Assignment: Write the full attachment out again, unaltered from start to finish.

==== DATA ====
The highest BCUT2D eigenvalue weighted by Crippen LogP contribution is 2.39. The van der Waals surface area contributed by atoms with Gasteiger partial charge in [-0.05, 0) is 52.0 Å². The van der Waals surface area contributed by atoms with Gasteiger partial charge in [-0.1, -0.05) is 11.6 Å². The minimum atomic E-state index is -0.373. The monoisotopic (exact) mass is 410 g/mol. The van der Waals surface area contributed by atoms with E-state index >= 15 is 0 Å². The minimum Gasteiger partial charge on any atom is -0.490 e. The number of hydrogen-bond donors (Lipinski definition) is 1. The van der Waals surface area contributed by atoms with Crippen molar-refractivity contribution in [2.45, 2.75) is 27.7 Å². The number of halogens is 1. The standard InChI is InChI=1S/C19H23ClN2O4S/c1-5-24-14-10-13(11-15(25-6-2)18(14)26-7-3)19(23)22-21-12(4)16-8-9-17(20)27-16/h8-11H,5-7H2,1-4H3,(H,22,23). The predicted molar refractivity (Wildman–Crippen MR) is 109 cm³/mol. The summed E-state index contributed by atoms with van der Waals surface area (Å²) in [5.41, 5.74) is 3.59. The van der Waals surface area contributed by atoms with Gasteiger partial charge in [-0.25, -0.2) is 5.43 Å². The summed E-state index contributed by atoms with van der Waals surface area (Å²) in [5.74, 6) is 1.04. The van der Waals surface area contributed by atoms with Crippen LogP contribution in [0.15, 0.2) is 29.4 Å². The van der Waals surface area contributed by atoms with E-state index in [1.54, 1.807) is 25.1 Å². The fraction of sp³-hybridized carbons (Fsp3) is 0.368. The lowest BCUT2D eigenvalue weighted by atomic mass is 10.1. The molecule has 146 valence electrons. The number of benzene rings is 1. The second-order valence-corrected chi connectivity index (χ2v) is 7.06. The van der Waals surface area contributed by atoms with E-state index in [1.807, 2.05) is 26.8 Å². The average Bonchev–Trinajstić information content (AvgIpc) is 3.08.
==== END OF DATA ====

The highest BCUT2D eigenvalue weighted by Crippen LogP contribution is 2.39. The van der Waals surface area contributed by atoms with Gasteiger partial charge in [-0.05, 0) is 52.0 Å². The van der Waals surface area contributed by atoms with Gasteiger partial charge in [-0.1, -0.05) is 11.6 Å². The minimum atomic E-state index is -0.373. The monoisotopic (exact) mass is 410 g/mol. The van der Waals surface area contributed by atoms with E-state index >= 15 is 0 Å². The minimum Gasteiger partial charge on any atom is -0.490 e. The number of hydrogen-bond donors (Lipinski definition) is 1. The van der Waals surface area contributed by atoms with Crippen molar-refractivity contribution in [2.45, 2.75) is 27.7 Å². The number of halogens is 1. The standard InChI is InChI=1S/C19H23ClN2O4S/c1-5-24-14-10-13(11-15(25-6-2)18(14)26-7-3)19(23)22-21-12(4)16-8-9-17(20)27-16/h8-11H,5-7H2,1-4H3,(H,22,23). The predicted molar refractivity (Wildman–Crippen MR) is 109 cm³/mol. The summed E-state index contributed by atoms with van der Waals surface area (Å²) in [5.41, 5.74) is 3.59. The van der Waals surface area contributed by atoms with Gasteiger partial charge in [-0.25, -0.2) is 5.43 Å². The summed E-state index contributed by atoms with van der Waals surface area (Å²) in [5.74, 6) is 1.04. The van der Waals surface area contributed by atoms with Crippen LogP contribution in [0.15, 0.2) is 29.4 Å². The van der Waals surface area contributed by atoms with E-state index in [1.54, 1.807) is 25.1 Å². The fraction of sp³-hybridized carbons (Fsp3) is 0.368. The lowest BCUT2D eigenvalue weighted by atomic mass is 10.1. The molecule has 146 valence electrons. The number of benzene rings is 1. The second-order valence-corrected chi connectivity index (χ2v) is 7.06. The van der Waals surface area contributed by atoms with E-state index in [1.807, 2.05) is 26.8 Å². The average Bonchev–Trinajstić information content (AvgIpc) is 3.08.